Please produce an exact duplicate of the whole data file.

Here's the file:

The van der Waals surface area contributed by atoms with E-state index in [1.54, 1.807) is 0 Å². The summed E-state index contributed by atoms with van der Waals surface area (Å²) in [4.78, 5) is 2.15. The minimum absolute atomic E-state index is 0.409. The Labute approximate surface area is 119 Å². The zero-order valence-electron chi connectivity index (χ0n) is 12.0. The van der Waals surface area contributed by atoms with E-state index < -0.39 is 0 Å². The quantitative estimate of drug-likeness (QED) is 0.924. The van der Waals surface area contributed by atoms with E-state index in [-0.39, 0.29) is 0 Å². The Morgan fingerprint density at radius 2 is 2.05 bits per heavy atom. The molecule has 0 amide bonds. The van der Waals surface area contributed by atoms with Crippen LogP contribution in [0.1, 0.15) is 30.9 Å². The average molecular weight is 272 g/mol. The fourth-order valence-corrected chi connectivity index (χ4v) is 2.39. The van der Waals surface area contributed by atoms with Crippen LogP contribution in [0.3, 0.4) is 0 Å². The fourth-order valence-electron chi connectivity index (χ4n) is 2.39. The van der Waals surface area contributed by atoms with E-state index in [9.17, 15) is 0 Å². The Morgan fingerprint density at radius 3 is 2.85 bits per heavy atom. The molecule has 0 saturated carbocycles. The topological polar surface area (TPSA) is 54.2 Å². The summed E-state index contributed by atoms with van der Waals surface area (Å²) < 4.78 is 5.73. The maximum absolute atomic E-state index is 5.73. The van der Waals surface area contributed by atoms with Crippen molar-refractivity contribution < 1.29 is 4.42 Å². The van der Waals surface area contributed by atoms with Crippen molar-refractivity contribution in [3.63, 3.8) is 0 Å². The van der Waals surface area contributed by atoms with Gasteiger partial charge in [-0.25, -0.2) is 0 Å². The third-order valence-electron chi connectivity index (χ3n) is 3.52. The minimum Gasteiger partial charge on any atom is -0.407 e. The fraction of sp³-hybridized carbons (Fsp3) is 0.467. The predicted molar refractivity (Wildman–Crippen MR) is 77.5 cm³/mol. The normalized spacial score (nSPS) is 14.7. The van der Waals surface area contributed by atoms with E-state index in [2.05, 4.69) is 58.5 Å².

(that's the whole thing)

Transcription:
The van der Waals surface area contributed by atoms with E-state index in [1.54, 1.807) is 0 Å². The summed E-state index contributed by atoms with van der Waals surface area (Å²) in [4.78, 5) is 2.15. The minimum absolute atomic E-state index is 0.409. The Labute approximate surface area is 119 Å². The zero-order valence-electron chi connectivity index (χ0n) is 12.0. The van der Waals surface area contributed by atoms with E-state index < -0.39 is 0 Å². The quantitative estimate of drug-likeness (QED) is 0.924. The van der Waals surface area contributed by atoms with E-state index in [-0.39, 0.29) is 0 Å². The Morgan fingerprint density at radius 2 is 2.05 bits per heavy atom. The molecule has 0 amide bonds. The van der Waals surface area contributed by atoms with Crippen LogP contribution in [0.1, 0.15) is 30.9 Å². The average molecular weight is 272 g/mol. The fourth-order valence-corrected chi connectivity index (χ4v) is 2.39. The van der Waals surface area contributed by atoms with Crippen LogP contribution in [0.3, 0.4) is 0 Å². The fourth-order valence-electron chi connectivity index (χ4n) is 2.39. The van der Waals surface area contributed by atoms with E-state index in [9.17, 15) is 0 Å². The Morgan fingerprint density at radius 3 is 2.85 bits per heavy atom. The molecule has 0 saturated carbocycles. The topological polar surface area (TPSA) is 54.2 Å². The summed E-state index contributed by atoms with van der Waals surface area (Å²) < 4.78 is 5.73. The maximum absolute atomic E-state index is 5.73. The van der Waals surface area contributed by atoms with Crippen molar-refractivity contribution < 1.29 is 4.42 Å². The van der Waals surface area contributed by atoms with Crippen molar-refractivity contribution in [3.63, 3.8) is 0 Å². The van der Waals surface area contributed by atoms with Gasteiger partial charge in [-0.25, -0.2) is 0 Å². The third-order valence-electron chi connectivity index (χ3n) is 3.52. The minimum Gasteiger partial charge on any atom is -0.407 e. The fraction of sp³-hybridized carbons (Fsp3) is 0.467. The predicted molar refractivity (Wildman–Crippen MR) is 77.5 cm³/mol. The normalized spacial score (nSPS) is 14.7. The van der Waals surface area contributed by atoms with E-state index in [2.05, 4.69) is 58.5 Å².